Wednesday, July 06, 2005

Concern for Inadequate Facilities at Camp

I received this comment and plea for assistance from Jennifer last weekend. I'm posting part of my email response so others can benefit from her concerns.

Jennifer said...
I am have committed to cooking on a mission trip for about 125 people. That part does not scare me as much as the limited facility. One residential kitchen/fridge/stove. One large charcoal grill. My goal is to try to nutritionally enhance the kids in the week we are there (Appalachian Mountain kids). Got any suggestions?

Hi Jennifer:

It sounds like it'll be a worthwhile trip. You'll be richly rewarded by you're service to the children and their adult leaders. Of course, like anyone who volunteers in a camp setting, you won't be rewarded in cash or other tangibles. The reward comes in the satisfaction that you've donated time to improve someone's life.

You concerns are well-placed. Like you, I have concerns about the food preparation and storage facilities at the camp site. Few residential kitchens are designed to serve 125 people. It's going to be very difficult to feed that large of a group from a four-burner range, home oven and a five to eight cubic foot refrigerator.

Here's my discussion of the food safety concerns that I see from the limited information that I have:

Limited refrigeration--You'll be hard-pressed to store sufficient potentially hazardous food in a normal home refrigerator for even one meal. All potentially hazardous food (PHF) must be stored under refrigeration at 41-deg or lower. In California, PHF is "food that is in a form capable of supporting rapid and progressive growth of infectious or toxigenic microorganisms that may cause food infections or food intoxications." Just about all perishable foods fall into this definition.

Limited cooking facilities--You'll have a difficult time cooking for a large crown without the barbecue grill. It may be doable with the BBQ, but you limit the menu to grilled food for the week (and I'm not saying that's a bad thing). Four burners and a small oven limit batch size. Smaller batch size means that it takes longer to cook a meal.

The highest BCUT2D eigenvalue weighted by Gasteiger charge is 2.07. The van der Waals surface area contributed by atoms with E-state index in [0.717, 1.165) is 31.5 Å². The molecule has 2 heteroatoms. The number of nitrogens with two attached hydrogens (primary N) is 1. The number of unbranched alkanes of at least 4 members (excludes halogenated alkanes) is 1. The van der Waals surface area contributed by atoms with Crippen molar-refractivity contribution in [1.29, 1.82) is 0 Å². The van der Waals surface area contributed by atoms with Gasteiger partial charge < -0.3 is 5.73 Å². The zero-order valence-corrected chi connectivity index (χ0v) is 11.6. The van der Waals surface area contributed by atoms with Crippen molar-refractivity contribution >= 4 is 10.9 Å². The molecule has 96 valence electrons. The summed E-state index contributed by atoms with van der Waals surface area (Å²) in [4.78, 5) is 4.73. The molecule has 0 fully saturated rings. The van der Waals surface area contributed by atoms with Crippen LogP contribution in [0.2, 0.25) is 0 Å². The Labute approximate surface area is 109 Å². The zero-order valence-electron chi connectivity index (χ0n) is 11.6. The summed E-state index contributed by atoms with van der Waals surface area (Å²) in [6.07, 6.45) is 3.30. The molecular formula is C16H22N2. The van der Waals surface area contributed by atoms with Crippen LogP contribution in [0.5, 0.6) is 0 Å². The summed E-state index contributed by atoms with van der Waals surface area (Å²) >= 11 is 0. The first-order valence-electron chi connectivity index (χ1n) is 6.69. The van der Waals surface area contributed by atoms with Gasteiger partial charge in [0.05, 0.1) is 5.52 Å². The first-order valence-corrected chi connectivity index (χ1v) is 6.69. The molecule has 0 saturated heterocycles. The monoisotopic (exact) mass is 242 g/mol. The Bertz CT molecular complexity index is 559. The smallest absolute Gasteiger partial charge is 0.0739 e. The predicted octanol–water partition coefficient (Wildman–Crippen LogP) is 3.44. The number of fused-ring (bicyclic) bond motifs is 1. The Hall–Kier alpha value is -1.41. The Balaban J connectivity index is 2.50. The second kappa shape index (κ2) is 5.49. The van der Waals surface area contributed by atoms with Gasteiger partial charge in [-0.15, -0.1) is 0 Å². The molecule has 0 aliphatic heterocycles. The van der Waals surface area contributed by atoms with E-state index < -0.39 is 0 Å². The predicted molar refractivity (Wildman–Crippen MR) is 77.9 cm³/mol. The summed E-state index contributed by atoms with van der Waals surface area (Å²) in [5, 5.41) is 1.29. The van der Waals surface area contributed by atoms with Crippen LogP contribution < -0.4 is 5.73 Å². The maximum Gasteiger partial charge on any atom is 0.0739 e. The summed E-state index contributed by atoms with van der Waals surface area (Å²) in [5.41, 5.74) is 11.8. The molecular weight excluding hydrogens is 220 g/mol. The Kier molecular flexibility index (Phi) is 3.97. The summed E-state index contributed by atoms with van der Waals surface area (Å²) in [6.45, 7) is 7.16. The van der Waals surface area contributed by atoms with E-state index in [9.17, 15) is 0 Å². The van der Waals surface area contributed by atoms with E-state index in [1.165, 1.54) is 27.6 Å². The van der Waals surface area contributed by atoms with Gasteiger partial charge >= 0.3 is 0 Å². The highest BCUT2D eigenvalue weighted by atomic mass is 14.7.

A spaghetti sauce and pasta meal, for instance, for 125 persons will require about 6 gallons of sauce and 10 pounds of pasta. You could simmer the sauce in a 40-quart saucepan, but that's too big for a standard home range top burner.

So you must divide the sauce into two stockpots. You'll need at least two 20-quart stockpots for the pasta as well (or boil the pasta in two batches, consecutively). This leaves you no room for a vegetable and anything else, like dessert sauces, that need cooking on the range.

Transportation to and from the market--Transportation is always a big concern because PHF will be in the temperature danger zone from the time you leave the market until you arrive at the kitchen. This could be an hour or more up hot, mountain roads.

And then you need someplace to store this food once you off load it into the kitchen. I always recommend using one of the large foodservice houses, like Sysco or US Foodservice, if they'll accept your business. Of course, they're often reluctant to make one-time deliveries to remote locations.

No hot holding equipment--Inadequate hot and cold holding of PHF is always a concern in any kitchen. This concern is diminished if all your patrons eat within a 30 to 60 minute window in a single dining area. You could use the range top or oven to keep food warm, especially is a meal is delayed. But remember, you already have limited resources.

No facilities to properly cool and hold leftovers--Children can be finicky eaters. You'll run out of food one meal. Then they'll act like frugal eaters the next. So, you must be ready to deal with leftovers. This means you have to have adequate equipment and/or sufficient qualities if sanitary ice to cool food quickly through the danger zone (135-deg down to 41-deg). Then after cooling, you need a refrigerator that will hold the food at 41-deg or lower.

No ice-making facilities--Ice is a wonderful commodity when you have limited facilities. You can use to cool a battery of ice chests and cold salads and other cold menu items on the serving line. Without a commercial-grade ice maker, you're going to have to purchase ice in bulk from a local market or food service vendor.

The big issues that you need to resolve now are limited refrigeration, limited cooking resources and transportation. The remaining issues will resolve themselves (within reason) if you solve the primary issues now. I'll list some recommendations in a second email within a day or two.

I don't want to discourage you from making the trip. You just have a few challenges that must be addressed before you arrive on site. You should be successful if you can implement a few forthcoming recommendations (extra refrigeration or ice chests, extra cooking equipment, frequent purchasing to limit storage of food and a menu tailored to the facilities).

Thanks for writing,

Steve Karoly

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